Background: The Twin Cities Walking Study measured the associations of built environment versus socioeconomic and psychosocial variables with total physical activity and walking for 716 adults. Methods: This article reports on the test-retest reliability of the survey portion of the study. To test the reliability of the study measures, 158 respondents completed measures twice within 1 to 4 weeks. Agreement between participants' responses was measured using Pearson r and Spearman rho, and kappa statistics. Results: Demographic questions are highly reliable (R > .8). Questions about environmental and social features are typically less reliable (rho range = 0.42-0.91). Reliability of the International Physical Activity Questionnaire (last 7 days version) was low (rho = 0.15 for total activity). Conclusions: Much of the survey has acceptable-to-good reliability. The low test-retest reliability points to potential limitations of using a single administration of the IPAQ to characterize habitual physical activity. Implications for sound inference are accordingly complicated.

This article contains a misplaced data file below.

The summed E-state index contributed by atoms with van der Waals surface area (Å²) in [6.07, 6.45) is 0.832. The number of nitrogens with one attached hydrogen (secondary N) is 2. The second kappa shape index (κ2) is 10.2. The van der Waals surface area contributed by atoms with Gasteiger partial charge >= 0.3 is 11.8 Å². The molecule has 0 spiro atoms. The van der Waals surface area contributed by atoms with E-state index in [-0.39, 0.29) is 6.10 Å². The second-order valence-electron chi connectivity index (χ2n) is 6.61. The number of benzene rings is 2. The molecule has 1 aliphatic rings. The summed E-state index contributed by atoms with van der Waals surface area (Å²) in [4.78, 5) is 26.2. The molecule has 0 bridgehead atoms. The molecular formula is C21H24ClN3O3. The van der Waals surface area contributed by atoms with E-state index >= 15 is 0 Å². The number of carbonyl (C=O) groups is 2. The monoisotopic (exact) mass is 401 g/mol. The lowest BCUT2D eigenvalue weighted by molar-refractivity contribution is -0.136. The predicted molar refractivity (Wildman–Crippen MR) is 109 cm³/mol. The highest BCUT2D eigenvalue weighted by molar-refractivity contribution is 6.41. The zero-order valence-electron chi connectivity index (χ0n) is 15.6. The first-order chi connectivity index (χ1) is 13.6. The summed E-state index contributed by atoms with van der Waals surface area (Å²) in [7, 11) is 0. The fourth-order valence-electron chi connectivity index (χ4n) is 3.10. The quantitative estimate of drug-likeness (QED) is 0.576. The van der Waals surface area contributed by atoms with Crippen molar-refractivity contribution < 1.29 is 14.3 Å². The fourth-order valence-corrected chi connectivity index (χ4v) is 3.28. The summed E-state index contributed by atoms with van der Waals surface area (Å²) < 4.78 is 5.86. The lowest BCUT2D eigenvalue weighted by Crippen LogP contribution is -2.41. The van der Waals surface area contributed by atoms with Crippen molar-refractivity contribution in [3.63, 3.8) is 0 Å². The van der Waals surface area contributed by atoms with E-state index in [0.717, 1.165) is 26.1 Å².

- Built environment
- Physical activity